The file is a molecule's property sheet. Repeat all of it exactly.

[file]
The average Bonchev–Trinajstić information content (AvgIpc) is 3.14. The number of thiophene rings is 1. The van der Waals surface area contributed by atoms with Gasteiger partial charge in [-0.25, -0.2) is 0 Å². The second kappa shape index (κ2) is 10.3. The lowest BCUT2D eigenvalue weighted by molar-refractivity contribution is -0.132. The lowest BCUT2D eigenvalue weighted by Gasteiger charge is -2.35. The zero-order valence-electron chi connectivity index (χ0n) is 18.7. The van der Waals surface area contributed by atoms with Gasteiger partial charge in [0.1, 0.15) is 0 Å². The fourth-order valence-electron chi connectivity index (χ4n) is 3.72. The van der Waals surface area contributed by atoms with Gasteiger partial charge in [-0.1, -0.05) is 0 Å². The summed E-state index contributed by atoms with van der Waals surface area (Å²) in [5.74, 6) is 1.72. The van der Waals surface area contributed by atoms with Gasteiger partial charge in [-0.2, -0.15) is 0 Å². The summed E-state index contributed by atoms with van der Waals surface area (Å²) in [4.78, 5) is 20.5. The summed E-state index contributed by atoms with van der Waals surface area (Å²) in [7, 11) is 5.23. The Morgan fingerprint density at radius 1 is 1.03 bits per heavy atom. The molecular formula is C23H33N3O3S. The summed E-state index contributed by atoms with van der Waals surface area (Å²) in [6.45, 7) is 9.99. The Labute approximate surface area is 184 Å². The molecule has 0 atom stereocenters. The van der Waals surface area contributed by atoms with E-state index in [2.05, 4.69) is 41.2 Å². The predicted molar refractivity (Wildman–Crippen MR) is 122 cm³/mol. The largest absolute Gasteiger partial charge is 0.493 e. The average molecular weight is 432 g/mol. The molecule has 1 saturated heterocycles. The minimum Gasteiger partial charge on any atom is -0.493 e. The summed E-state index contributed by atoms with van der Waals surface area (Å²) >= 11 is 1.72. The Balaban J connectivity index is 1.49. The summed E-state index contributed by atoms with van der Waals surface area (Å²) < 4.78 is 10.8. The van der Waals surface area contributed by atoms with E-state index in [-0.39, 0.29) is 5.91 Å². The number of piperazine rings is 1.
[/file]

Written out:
The average Bonchev–Trinajstić information content (AvgIpc) is 3.14. The number of thiophene rings is 1. The van der Waals surface area contributed by atoms with Gasteiger partial charge in [-0.25, -0.2) is 0 Å². The second kappa shape index (κ2) is 10.3. The lowest BCUT2D eigenvalue weighted by molar-refractivity contribution is -0.132. The lowest BCUT2D eigenvalue weighted by Gasteiger charge is -2.35. The zero-order valence-electron chi connectivity index (χ0n) is 18.7. The van der Waals surface area contributed by atoms with Gasteiger partial charge in [0.1, 0.15) is 0 Å². The fourth-order valence-electron chi connectivity index (χ4n) is 3.72. The van der Waals surface area contributed by atoms with Gasteiger partial charge in [-0.1, -0.05) is 0 Å². The summed E-state index contributed by atoms with van der Waals surface area (Å²) in [5.74, 6) is 1.72. The van der Waals surface area contributed by atoms with Gasteiger partial charge in [-0.2, -0.15) is 0 Å². The summed E-state index contributed by atoms with van der Waals surface area (Å²) in [4.78, 5) is 20.5. The summed E-state index contributed by atoms with van der Waals surface area (Å²) in [7, 11) is 5.23. The Morgan fingerprint density at radius 1 is 1.03 bits per heavy atom. The molecular formula is C23H33N3O3S. The summed E-state index contributed by atoms with van der Waals surface area (Å²) in [6.45, 7) is 9.99. The Labute approximate surface area is 184 Å². The molecule has 0 atom stereocenters. The van der Waals surface area contributed by atoms with E-state index in [2.05, 4.69) is 41.2 Å². The predicted molar refractivity (Wildman–Crippen MR) is 122 cm³/mol. The largest absolute Gasteiger partial charge is 0.493 e. The average molecular weight is 432 g/mol. The molecule has 1 saturated heterocycles. The minimum Gasteiger partial charge on any atom is -0.493 e. The summed E-state index contributed by atoms with van der Waals surface area (Å²) >= 11 is 1.72. The Balaban J connectivity index is 1.49. The summed E-state index contributed by atoms with van der Waals surface area (Å²) < 4.78 is 10.8. The van der Waals surface area contributed by atoms with E-state index in [-0.39, 0.29) is 5.91 Å². The number of piperazine rings is 1.